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By March 12, 2021June 26th, 2024No Comments




A recent trend has emerged in Personal Injuries practice whereby High Court awards made with reference to the Book Of Quantum are subsequently appealed to the Court of Appeal resulting in a dramatic reduction in damages. The book of quantum is a guideline to which both the Personal Injuries Assessment Board and the Irish Courts are required to have regard when assessing damages in respect of Personal Injuries actions.


The book provides a general guideline as to the level of compensation which someone may be awarded for an injury suffered by an Applicant. The book also gives reference to the severity of the injury, any complicating factors such as the requirement for surgery, and the longevity of the injury.


In the recent case of Leidig v O’Neill (2020) the High Court Judge referred to the Book of Quantum when assessing the damages and found that the Plaintiff’s injury fell within the severe and permanent condition category, at the top end of the scale. The Plaintiff in this action was injured when his motor bike was struck by another vehicle and the Plaintiff was caused to fracture the scaphoid bone in his wrist and required surgery when the fracture failed to heal conservatively. The surgery comprised of fixation of the wrist using a screw and the wrist being confined to a cast for eight weeks following surgery.


At the trial of the matter the experts for both sides agreed that the Plaintiff suffered an operational scar of approximately five centimetres which was well healed and non-tender and that the Plaintiff had likely suffered a loss of approximately five percent of the function of his hand. The High Court awarded €70,000 for pain and suffering to date. €40,000 for loss of job opportunity, €15,000 for loss of hobby and €30,000 for pain and suffering into the future giving a total award of €155,000 in general damages.


The award was appealed by the Defendant to the Court of Appeal who granted the appeal on the basis that the method applied for the calculation of general damages amounted to an error of law. It is the Court of Appeal’s position that any award of damages must be proportionate both in relation to the cap for general damages (the most that anybody can receive for the most serious of injuries) which was found in Morrissey v HSE (2020) to be increased to €500,000 and recent awards by the Court for injuries of a comparable nature.


The Court of Appeal also ruled that if the Book of Quantum is relevant to the injury in question the Court is required to have regard not only to the provisions within the book regarding the sum for damages but also in terms of the guides appropriate to the seriousness of the injury.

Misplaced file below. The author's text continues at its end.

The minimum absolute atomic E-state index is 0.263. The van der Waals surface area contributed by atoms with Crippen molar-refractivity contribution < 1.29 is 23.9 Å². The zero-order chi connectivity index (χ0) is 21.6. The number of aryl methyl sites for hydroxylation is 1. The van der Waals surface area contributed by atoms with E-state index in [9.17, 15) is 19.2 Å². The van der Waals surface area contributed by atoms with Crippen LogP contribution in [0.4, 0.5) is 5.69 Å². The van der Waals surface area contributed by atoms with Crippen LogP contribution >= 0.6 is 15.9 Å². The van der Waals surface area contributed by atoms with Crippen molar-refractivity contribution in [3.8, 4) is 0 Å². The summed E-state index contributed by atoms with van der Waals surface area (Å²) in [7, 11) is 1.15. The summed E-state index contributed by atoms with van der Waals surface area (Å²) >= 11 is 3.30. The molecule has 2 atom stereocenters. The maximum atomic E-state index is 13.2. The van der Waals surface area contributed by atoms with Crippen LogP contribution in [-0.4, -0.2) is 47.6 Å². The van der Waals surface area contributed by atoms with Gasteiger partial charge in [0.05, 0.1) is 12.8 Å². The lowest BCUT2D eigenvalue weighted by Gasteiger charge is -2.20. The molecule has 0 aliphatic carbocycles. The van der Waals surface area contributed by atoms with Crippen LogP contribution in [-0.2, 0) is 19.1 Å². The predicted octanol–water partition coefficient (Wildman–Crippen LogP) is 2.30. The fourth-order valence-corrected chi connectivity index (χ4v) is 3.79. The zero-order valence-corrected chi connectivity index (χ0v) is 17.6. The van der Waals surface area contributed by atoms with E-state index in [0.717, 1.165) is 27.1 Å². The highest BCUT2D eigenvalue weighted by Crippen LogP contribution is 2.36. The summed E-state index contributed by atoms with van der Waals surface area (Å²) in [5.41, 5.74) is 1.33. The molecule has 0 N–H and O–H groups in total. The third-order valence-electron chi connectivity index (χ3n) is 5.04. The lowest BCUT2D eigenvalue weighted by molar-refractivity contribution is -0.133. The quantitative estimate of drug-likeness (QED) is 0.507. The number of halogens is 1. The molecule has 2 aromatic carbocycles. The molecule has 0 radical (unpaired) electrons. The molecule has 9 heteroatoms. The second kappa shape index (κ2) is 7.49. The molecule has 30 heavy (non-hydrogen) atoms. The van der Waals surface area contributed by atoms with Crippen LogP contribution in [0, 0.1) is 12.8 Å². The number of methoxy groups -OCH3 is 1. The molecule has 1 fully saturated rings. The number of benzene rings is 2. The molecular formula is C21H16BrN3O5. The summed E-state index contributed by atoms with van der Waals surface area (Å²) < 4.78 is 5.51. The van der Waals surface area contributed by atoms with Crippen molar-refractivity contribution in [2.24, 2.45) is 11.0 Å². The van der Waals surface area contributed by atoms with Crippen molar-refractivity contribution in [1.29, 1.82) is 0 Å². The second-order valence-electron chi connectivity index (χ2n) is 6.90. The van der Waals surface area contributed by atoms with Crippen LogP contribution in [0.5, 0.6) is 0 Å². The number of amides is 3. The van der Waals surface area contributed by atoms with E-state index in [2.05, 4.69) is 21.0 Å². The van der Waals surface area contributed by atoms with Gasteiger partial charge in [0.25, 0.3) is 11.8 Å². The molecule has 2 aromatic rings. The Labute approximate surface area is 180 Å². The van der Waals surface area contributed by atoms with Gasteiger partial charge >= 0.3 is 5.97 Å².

In this matter, the Court of Appeal overturned the decision of the High Court finding that the Plaintiff’s injury was not a severe and permanent condition and it specifically referred to the examples within the book of quantum of the category severe and permanent condition to include incomplete union of bones which led to a requirement for bone fusion.


The Court of Appeal took the view that although the recovery for the Plaintiff’s wrist was protracted, he ultimately achieved a good outcome without the need of any further or serious intervention. The Court also made note that the injury was to the Plaintiff’s non-dominant hand and did not believe that on any realistic assessment the injury could be categorised as a severe and permanent condition.


The Court of Appeal also disagreed with the manner in which the High Court applied the facts of the case with regard to the Book of Quantum. The Court of Appeal ruled that the figures within the Book of Quantum encompass the entirety of the ranges of general damages which can apply to a Plaintiff. Therefore the maximum amounts under each category encompasses damages for past, present and future pain together with any loss of enjoyment, loss of hobby and loss of opportunity.


Ultimately, the Court of Appeal ruled that the injury was more properly within the moderately severe category and, as a result, damages were reduced in their totality to a sum of €65,000.


The decision of the Court of Appeal in this matter highlights the needed for a Court to not only have regard to the Book of Quantum in assessing figures for damages but also apply the guide of the categories of injury in a very specific way.


This decision does bring clarity in relation to the manner in which the Courts should apply the Book of Quantum and it also highlights the current trend of the Court of Appeal’s reducing generous awards made by the High Court to that which the Court of Appeal believes is reasonable and justifiable in the context of both injuries of a similar nature which have recently been awarded by the Court and with regard to the cap for general damages.


Recently, the Irish Judiciary voted in favour of guidelines prepared by the Council’s Personal Injuries Guidelines Committee.  Once legislation has been amended the new Guidelines will replace the Book of Quantum which has not been updated since 2016.  A separate article in relation to what changes these Guidelines will mean to personal injuries matters will publish shortly.


If you require advice on any personal injury matter or any other issues involving a dispute please contact Donna Phelan or Conor White on 01 2960666